On the occasion of the 24th anniversary of independence of the Republic of Armenia, President Serzh Sargsyan has held a festive reception at Karen Demirchyan Sports and Concerts Complex.
During the reception, Armenia’s president has sent a congratulatory message on the occasion of Independence Day.
Address by President Serzh Sargsyan on the occasion of Independence Day
Your Holiness Catholicos of All Armenians,
Distinguished President of the Nagorno Karabakh Republic,
I congratulate all of us on the occasion of Independence Day.
The Armenian people’s millennial march has filled each page of our calendar with countless memories, has filled it with tears of joy and pain of loss, has filled it with resolve to struggle and heroes’ challenge, has filled it with prayers of hopeless nights and promising victories coming with the early morning rays, has filled it wholly and completely, has filled it from the first line to the last one upon which we are writing.
Our people perfectly recollect every single sheet from the calendar of their struggle and combat. They remember those, who fell on our ages-old path and celebrate each day of our victorious unity.
Our historical calendar includes sheets inscribed in golden letters that have become our destiny for decades, centuries and millennia. They have also become the pages of the passport representing our national character to the world.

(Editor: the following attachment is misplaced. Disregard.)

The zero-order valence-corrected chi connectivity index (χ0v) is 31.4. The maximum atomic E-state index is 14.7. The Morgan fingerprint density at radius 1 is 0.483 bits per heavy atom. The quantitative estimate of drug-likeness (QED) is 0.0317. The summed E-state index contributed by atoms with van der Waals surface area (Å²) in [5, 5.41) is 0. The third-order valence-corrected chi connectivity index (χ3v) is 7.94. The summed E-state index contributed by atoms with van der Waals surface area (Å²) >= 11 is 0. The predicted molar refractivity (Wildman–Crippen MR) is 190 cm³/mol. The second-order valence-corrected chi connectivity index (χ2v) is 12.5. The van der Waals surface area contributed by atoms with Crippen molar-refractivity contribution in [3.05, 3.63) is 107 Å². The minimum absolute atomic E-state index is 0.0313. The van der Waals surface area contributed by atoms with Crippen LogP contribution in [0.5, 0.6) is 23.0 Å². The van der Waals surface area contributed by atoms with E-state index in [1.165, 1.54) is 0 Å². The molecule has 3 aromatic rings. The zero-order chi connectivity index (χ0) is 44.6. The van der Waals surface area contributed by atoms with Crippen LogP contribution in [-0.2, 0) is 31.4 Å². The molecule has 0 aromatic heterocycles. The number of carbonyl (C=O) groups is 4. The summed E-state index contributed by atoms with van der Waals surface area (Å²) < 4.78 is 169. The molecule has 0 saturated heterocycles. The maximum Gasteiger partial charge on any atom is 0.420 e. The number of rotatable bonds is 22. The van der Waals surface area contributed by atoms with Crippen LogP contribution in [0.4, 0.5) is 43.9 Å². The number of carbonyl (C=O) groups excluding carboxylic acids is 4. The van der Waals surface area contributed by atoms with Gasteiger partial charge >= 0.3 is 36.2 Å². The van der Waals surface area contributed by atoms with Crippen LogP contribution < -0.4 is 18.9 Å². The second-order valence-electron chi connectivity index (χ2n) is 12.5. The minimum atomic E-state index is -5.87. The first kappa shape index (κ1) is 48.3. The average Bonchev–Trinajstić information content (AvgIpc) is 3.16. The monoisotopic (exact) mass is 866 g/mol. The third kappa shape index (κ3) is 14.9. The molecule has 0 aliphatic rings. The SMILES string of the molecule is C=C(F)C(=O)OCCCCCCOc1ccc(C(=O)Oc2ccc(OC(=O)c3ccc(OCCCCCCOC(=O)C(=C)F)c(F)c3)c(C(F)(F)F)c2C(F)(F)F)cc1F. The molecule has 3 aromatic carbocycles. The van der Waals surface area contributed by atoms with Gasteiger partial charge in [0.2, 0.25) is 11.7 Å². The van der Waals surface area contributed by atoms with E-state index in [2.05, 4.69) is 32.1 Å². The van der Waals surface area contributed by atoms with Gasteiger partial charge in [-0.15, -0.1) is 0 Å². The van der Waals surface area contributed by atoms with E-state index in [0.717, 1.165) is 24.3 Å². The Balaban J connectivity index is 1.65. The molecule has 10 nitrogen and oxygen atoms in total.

It was exactly such a new page inscribed in gold that our people created in their calendar of historical memory this day 24 years ago. On September 21, 1991, an entire people almost unanimously announced to the world that they assume anew the burden, responsibility and honor of mastering their own destiny.
And every time, when sharply a hundred and one days remain until the end of the regular year, we reiterate our pledge and declare to the world vociferously that we are here, we stand firm and determined. We are the masters of our own destiny, and our ancestors’ legacy belongs to us. We are the guarantors of cloudless mornings for our children and the pledge of peaceful sunsets for our parents. It is we, and nobody else.
The tongue we speak is Armenian, in which we prayed at the dawn of civilization and which can be heard today from the highest rostrums of the world. It can be heard thanks to the absolute unity demonstrated by our people 24 years ago.